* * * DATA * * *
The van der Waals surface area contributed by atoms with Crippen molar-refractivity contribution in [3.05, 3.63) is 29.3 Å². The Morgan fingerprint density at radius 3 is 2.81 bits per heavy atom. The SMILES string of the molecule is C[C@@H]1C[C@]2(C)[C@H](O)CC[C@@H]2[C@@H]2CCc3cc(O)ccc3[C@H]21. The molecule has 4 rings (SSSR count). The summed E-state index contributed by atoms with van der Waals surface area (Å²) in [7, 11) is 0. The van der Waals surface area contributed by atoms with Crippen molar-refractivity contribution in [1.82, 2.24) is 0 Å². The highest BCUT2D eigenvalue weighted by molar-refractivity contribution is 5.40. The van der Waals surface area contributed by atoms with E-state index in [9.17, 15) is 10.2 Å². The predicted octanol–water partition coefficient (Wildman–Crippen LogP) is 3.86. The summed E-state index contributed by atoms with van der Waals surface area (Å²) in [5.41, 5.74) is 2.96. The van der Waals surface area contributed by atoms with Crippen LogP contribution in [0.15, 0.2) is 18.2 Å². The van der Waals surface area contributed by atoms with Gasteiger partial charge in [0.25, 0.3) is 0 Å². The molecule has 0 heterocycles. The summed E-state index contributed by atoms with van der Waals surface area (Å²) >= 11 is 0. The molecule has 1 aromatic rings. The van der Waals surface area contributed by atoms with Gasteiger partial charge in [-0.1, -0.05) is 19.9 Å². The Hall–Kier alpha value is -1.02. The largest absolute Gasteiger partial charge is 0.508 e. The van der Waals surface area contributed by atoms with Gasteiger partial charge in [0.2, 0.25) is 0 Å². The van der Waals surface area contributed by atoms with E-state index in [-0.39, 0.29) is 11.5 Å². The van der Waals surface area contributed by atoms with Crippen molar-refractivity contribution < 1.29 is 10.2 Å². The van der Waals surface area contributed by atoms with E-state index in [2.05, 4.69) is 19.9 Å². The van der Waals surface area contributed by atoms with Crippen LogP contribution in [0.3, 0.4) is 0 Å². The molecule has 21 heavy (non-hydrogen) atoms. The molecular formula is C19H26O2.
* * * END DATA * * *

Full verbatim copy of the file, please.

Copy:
The van der Waals surface area contributed by atoms with Crippen molar-refractivity contribution in [3.05, 3.63) is 29.3 Å². The Morgan fingerprint density at radius 3 is 2.81 bits per heavy atom. The SMILES string of the molecule is C[C@@H]1C[C@]2(C)[C@H](O)CC[C@@H]2[C@@H]2CCc3cc(O)ccc3[C@H]21. The molecule has 4 rings (SSSR count). The summed E-state index contributed by atoms with van der Waals surface area (Å²) in [7, 11) is 0. The van der Waals surface area contributed by atoms with Crippen molar-refractivity contribution in [1.82, 2.24) is 0 Å². The highest BCUT2D eigenvalue weighted by molar-refractivity contribution is 5.40. The van der Waals surface area contributed by atoms with E-state index in [9.17, 15) is 10.2 Å². The predicted octanol–water partition coefficient (Wildman–Crippen LogP) is 3.86. The summed E-state index contributed by atoms with van der Waals surface area (Å²) in [5.41, 5.74) is 2.96. The van der Waals surface area contributed by atoms with Crippen LogP contribution in [0.15, 0.2) is 18.2 Å². The van der Waals surface area contributed by atoms with Gasteiger partial charge in [0.25, 0.3) is 0 Å². The molecule has 0 heterocycles. The summed E-state index contributed by atoms with van der Waals surface area (Å²) >= 11 is 0. The molecule has 1 aromatic rings. The van der Waals surface area contributed by atoms with Gasteiger partial charge in [-0.1, -0.05) is 19.9 Å². The Hall–Kier alpha value is -1.02. The largest absolute Gasteiger partial charge is 0.508 e. The van der Waals surface area contributed by atoms with Gasteiger partial charge in [0.2, 0.25) is 0 Å². The van der Waals surface area contributed by atoms with E-state index in [-0.39, 0.29) is 11.5 Å². The van der Waals surface area contributed by atoms with Crippen molar-refractivity contribution < 1.29 is 10.2 Å². The van der Waals surface area contributed by atoms with E-state index in [2.05, 4.69) is 19.9 Å². The van der Waals surface area contributed by atoms with Crippen LogP contribution in [0.3, 0.4) is 0 Å². The molecule has 21 heavy (non-hydrogen) atoms. The molecular formula is C19H26O2.